Efficient autophagy is key to clearing hIAPP oligomers, because in hIAPP transgenic mice hIAPP oligomers were more abundant in autophagy-deficient β-cells [293,294]. Similarly, pharmacological inhibition of autophagy in vitro promotes accumulation of IAPP aggregates and death of monkey islet cells expressing amyloidogenic simian IAPP (sIAPP), but not of rodent islet cells expressing non-amyloidogenic IAPP [293]. While autophagy insufficiency leads to accumulation of hIAPP oligomers and islet cell death, conversely hIAPP oligomers impair autophagy, as evidenced by accumulation of p62, a well-known autophagy substrate [295]. This feedback mechanism may lead to a profound decrease in autophagy and a large accumulation of hIAPP oligomers or islet amyloid. Thus, autophagy–lysosomal degradation defends β cells against proteotoxicity induced by oligomerization-prone human IAPP, and as such hIAPP-induced autophagy impairment may facilitate β-cell dysfunction in the development of T2DM (also see [296]). Oligomers and amyloid also affect autophagy in neurons. Aβ accumulation in neurons causes autophagy and mitophagy abnormalities, leading to neuronal dysfunction [297,298]. In the AD brain, defects in the autophagic–lysosomal pathway and accumulation of autophagic vacuoles in dystrophic neurites are observed [299], indicating Aβ-induced dysfunctional autophagy [300,301].
Dysregulation of autophagy in amyloid clearing cells affects not only the phagocytosis and degradation of amyloid and protein aggregates, but also the degradation of other autophagy substrates, such as damaged organelles, dead cells, synaptic material, and myelin debris. This reduced autophagy flux promotes an inflammatory phenotype of macrophages, microglia, and apoptosis [302]. Similarly, in amyloid-protein-producing cells, including neurons [255,256], impaired phagolysosomal degradation causes proinflammatory cytokine gene expression. These inflammatory mediators, notably IL-1β and IL-6, cause cell dysfunction, pyroptosis (inflammatory caspase-mediated cell death [303]), and tissue damage [304,305].
In conclusion, autophagy impairment by amyloid or oligomers is well documented in both neurodegenerative and metabolic amyloid diseases, and is even considered as a treatment option for these diseases [306]. For peripheral amyloid neuropathies, evidence of a role of autophagy impairment is still limited (only shown for TTR mutants) and should be further investigated.

4.7. Schwann Cells

A phenomenon that is often observed in familial amyloid neuropathy is defective myelination [91,307,308]. As such, impairment in Schwann cell function is emerging as an important mechanism in the development of amyloid neuropathy or neuropathic pain in general [309]. Schwann cells support the structural and functional integrity of peripheral nerves and are affected by the cellular toxicity of amyloid protein aggregates [75,90,310]. Schwann cells in contact with TTR amyloid fibrils become atrophic and distorted due to damage to their membranes [96,307]. Schwann cells also produce TTR, and in human TTRv transgenic mice TTR aggregates are present in the cytoplasm of Schwann cells. In addition, conditioned medium of these TTRv Schwann cells inhibited sensory neuron neurite outgrowth [311]. Thus, TTR gene expression in Schwann cells might contribute to neurodegeneration in FAP [91]. Schwann cells also produce SAA, the expression of which is upregulated by IL-6 and corticosteroids [312]. Therefore, SAA aggregates may damage Schwann cells when SAA is overproduced secondary to inflammatory diseases.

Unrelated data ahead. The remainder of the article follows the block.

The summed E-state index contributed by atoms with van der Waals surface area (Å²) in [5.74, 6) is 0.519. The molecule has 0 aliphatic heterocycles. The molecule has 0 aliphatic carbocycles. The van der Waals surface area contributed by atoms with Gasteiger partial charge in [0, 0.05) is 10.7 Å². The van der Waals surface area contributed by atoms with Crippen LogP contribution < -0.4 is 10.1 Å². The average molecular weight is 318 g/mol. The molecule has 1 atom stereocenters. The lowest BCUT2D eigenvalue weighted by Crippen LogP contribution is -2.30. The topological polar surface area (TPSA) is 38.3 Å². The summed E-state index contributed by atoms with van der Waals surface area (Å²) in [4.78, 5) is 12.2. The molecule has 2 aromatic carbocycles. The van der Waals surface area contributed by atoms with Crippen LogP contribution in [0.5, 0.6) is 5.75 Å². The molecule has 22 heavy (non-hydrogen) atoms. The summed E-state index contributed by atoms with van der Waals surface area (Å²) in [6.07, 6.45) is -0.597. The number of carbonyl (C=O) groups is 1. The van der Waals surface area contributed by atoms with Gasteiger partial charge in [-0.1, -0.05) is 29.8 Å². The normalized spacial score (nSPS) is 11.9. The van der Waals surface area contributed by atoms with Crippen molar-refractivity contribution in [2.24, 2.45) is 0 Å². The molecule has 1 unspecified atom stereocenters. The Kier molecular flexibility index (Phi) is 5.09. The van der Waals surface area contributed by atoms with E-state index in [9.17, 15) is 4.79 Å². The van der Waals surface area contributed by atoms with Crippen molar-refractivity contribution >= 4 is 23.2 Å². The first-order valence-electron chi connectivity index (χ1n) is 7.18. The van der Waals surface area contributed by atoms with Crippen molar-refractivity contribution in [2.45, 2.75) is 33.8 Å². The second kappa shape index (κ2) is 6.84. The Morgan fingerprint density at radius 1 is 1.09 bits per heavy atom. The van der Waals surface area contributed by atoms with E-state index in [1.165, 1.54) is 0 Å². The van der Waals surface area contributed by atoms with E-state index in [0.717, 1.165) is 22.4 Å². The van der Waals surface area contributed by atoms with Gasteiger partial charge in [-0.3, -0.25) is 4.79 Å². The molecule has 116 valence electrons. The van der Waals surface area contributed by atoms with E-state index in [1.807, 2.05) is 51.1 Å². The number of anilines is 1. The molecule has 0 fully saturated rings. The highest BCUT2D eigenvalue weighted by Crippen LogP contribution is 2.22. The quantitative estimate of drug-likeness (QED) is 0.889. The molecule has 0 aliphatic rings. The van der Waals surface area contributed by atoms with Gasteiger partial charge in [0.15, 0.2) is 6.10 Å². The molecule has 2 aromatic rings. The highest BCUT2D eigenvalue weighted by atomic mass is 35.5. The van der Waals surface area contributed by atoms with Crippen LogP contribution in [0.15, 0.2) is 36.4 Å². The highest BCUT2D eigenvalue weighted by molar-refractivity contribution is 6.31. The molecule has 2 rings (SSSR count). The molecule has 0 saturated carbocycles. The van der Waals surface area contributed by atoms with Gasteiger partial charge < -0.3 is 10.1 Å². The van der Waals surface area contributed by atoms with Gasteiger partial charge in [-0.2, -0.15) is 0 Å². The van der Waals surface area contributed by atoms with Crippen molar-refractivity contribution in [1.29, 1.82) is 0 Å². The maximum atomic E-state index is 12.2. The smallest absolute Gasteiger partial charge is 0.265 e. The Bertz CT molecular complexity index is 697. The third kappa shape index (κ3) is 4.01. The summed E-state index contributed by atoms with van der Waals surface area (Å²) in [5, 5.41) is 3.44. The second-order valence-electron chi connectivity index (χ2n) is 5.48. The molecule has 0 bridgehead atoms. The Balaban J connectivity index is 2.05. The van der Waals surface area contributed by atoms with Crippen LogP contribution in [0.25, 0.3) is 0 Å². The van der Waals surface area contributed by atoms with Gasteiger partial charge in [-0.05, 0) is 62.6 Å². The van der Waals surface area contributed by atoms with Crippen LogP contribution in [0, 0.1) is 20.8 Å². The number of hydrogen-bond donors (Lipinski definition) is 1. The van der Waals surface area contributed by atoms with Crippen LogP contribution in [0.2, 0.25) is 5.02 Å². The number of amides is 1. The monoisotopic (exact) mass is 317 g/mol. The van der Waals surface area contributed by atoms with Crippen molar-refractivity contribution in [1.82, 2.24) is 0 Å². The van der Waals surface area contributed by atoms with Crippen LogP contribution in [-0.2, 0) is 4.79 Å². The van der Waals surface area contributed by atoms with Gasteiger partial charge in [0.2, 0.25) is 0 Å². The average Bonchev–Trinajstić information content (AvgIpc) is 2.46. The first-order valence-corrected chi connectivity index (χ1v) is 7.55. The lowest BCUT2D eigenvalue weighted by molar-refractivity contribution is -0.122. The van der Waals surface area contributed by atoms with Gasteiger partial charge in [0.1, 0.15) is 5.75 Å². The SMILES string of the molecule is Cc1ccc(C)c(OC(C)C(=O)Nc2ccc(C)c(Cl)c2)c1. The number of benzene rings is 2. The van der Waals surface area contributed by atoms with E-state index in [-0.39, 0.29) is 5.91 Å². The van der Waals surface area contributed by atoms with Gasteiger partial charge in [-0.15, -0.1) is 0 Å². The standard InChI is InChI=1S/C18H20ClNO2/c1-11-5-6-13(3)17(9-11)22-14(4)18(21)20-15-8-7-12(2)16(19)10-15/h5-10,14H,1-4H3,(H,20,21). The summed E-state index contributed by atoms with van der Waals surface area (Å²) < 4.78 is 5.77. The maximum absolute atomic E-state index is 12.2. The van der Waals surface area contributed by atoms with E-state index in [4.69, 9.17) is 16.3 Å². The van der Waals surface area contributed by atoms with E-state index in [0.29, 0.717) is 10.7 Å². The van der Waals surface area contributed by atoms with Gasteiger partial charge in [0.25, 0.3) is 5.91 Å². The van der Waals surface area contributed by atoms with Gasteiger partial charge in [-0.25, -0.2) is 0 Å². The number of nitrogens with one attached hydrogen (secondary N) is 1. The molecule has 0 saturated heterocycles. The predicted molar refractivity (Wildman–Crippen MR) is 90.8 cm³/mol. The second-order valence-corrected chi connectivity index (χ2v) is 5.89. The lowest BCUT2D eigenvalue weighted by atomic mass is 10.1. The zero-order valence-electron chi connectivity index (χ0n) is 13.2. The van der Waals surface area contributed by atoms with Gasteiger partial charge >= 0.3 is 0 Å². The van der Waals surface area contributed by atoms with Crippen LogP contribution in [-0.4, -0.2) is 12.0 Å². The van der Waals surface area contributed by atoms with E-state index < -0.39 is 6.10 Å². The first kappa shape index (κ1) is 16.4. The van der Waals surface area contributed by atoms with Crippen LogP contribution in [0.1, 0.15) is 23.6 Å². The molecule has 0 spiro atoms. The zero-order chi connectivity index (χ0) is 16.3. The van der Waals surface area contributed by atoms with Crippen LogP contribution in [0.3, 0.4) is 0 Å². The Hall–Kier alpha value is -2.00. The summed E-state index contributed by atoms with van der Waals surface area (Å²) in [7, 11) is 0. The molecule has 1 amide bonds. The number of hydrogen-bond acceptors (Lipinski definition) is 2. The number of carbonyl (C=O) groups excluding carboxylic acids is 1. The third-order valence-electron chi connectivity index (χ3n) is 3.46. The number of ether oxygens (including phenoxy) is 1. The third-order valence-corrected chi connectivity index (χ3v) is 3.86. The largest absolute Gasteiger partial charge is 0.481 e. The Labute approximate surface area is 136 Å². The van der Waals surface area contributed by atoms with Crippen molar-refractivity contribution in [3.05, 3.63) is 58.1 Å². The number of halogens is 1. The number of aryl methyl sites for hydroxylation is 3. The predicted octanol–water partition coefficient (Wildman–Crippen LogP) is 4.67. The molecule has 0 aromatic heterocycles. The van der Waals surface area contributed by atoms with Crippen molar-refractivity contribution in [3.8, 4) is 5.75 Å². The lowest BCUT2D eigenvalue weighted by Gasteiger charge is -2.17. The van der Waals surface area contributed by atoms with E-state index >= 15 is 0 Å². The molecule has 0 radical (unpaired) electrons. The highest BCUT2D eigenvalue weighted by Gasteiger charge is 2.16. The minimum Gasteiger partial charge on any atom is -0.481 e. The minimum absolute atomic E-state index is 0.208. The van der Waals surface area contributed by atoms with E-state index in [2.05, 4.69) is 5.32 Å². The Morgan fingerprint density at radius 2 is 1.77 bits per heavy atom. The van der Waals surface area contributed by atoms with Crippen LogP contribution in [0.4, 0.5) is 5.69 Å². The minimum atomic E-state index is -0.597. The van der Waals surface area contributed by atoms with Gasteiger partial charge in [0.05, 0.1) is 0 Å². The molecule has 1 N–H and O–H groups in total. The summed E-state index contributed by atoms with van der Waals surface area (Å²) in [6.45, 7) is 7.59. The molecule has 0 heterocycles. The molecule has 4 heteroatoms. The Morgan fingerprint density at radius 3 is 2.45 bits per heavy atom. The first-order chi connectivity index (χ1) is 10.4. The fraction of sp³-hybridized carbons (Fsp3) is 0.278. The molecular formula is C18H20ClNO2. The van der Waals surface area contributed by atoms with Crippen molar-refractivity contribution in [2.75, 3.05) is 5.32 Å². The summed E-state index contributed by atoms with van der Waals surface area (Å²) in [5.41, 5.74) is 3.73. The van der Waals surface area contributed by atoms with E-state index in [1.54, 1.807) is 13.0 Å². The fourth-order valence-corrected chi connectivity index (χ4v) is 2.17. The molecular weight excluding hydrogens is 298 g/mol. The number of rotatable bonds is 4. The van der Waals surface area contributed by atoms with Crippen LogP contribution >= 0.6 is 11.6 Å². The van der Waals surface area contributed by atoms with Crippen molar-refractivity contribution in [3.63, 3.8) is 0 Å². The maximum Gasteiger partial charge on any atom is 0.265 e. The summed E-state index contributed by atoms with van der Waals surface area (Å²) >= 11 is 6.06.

4.8. Microangiopathy

Amyloid protein aggregation impairs cell function through (dys)regulation of various intracellular processes, as already discussed. However, amyloid deposits may also affect cell function and cell survival by impairment of blood flow (microangiopathy), causing reduced supply of nutrients and oxygen. In hTTRv FAP patients, amyloid fibrils are present in extracellular spaces of the endoneurium, whereas amorphous deposits are present around micro vessels and in the subperineural space [313]. It has also been described that TTRv amyloid deposits cluster around endoneurial blood vessels and even invade their walls, with subsequent occlusion of endoneurial vessels themselves [307]. TTR aggregates also induce apoptosis of endothelial cells [75]. The TTR-induced endothelial cell damage and direct compression of blood vessels by amyloid deposits likely contribute to microangiopathy in FAP [313,314]. In hereditary gelsolin amyloidosis [76] and in AL amyloidosis [113,114,115], amyloid deposits are present in and around vascular walls of nerves. Similarly, in carpal tunnel amyloidosis in dialysis patients, β2M amyloid fibrils cause endothelial basement membrane enlargement and disruption and proliferation of endothelial cells [315].
In common amyloid diseases, amyloid also causes microangiopathy, which may contribute to neuropathy. SAA affects both aortic endothelial cell and vascular smooth muscle cell function [316,317] through activation of RAGE [316] o TLR2 [318]. Pharmacological inhibition of RAGE and TLR2/4 reduces human endothelial cell dysfunction [319]. In a mouse model of SAA amyloidosis, amyloid fibril accumulation associates with lesions in basal membranes; membranes of the endoplasmic reticulum; mitochondria; and the nucleus in endothelial cells in the kidney, liver, and spleen [315].
In both T2DM and AD, hIAPP amyloid or aggregates are found in and around blood vessels; however, until now no reports exist on hIAPP aggregates in the vasculature of the peripheral nervous system. Nevertheless, microangiopathy is a characteristic early feature of pancreatic islet pathology in human T2DM [320], which was also the case in a HIP rat model of T2DM, where hIAPP was overexpressed [320,321]. In agreement with this notion, amyloid deposition in the pancreatic islets of humans, monkeys, and cats begins in close proximity to islet capillaries [322].